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FACTOR (Foundation Assisting Canadian Talent on Recordings) was founded in 1982 by a partnership of the private radio broadcasters CHUM Limited, Moffat Communications and Rogers Broadcasting Limited, in COMMENT with the Canadian Independent Record Producers Association (CIRPA) and the Canadian Music Publishers Association (CMPA). In its early years, FACTOR had a budget of $200,000 and one mandate: to fund albums by Canadian artists that had potential for commercial radio success.

In 1985, FACTOR merged with the Canadian Talent Library (CTL) development fund, a private trust created by Standard Broadcasting Limited that had been producing Canadian recordings since the early 1960s. The move increased FACTOR’s funding budget and created funding room for a diversity of genres. In 1986, FACTOR took on the administration of federal funds upon the inception of the Sound Recording Development Program (SDRP). The SDRP, created under the then Department of Communications, came about as the result of lobby and consultation with the recording and radio industries. It proposed to invest $25-million over an initial five years into the Canadian independent music industry. FACTOR would administer sixty percent of those funds, while the remaining forty percent would support French-language music through Musicaction, our Francophone counterpart based in Montreal.

Meanwhile, under the Canadian Content Development (CCD) policies of the Canadian Radio-television and Telecommunications Commission (CRTC), FACTOR became a major beneficiary of annual contributions made by private radio broadcasters as a result of licenses and license renewals. FACTOR also redistributes a percentage of the benefits resulting from the change in ownership and/or control of commercial radio stations.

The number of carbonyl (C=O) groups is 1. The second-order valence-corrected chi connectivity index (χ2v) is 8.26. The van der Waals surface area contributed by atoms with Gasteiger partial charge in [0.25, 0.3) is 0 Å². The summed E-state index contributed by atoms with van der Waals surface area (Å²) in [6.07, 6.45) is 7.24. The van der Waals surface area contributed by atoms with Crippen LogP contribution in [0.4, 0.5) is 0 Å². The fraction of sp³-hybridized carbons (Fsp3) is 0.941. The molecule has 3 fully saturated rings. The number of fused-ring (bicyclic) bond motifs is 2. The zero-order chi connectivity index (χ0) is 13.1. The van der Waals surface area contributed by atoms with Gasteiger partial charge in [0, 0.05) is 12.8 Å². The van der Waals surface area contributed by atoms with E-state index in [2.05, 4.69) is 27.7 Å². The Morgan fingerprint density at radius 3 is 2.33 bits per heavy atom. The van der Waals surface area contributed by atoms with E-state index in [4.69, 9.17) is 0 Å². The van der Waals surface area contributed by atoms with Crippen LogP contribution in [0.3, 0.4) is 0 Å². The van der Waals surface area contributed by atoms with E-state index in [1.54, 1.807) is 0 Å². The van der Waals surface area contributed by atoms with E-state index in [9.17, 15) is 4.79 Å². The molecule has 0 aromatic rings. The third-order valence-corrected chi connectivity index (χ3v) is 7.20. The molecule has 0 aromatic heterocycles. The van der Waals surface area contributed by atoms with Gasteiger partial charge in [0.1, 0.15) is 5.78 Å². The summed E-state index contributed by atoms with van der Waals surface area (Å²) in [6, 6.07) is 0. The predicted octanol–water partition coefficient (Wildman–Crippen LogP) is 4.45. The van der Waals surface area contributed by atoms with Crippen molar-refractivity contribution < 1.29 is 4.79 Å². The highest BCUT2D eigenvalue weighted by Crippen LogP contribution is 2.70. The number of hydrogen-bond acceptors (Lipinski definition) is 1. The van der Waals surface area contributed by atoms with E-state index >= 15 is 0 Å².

Today, FACTOR administers two components of the SRDP’s successor, the Canada Music Fund: the New Musical Works Component and the Collective Initiatives Component. These two components provide approximately $8.6 million in program funding. In 2014, radio contributions added another $12 million.[1]

The merit-based approach of monetary distribution used by FACTOR and Canadian music video funding organization VideoFACT, is not without critics. In 2009, the organizations came under public scrutiny when a letter written by Unfamiliar Records founder Greg Ipp was republished on the internet[2] - in turn promoting the idea that bigger image-based bands shouldn’t be getting such a huge amount of those finite funds as it leaves relatively little, if any, funding for the smaller up-and-coming bands.[3]

Notable recording artists who have received FACTOR grants include:


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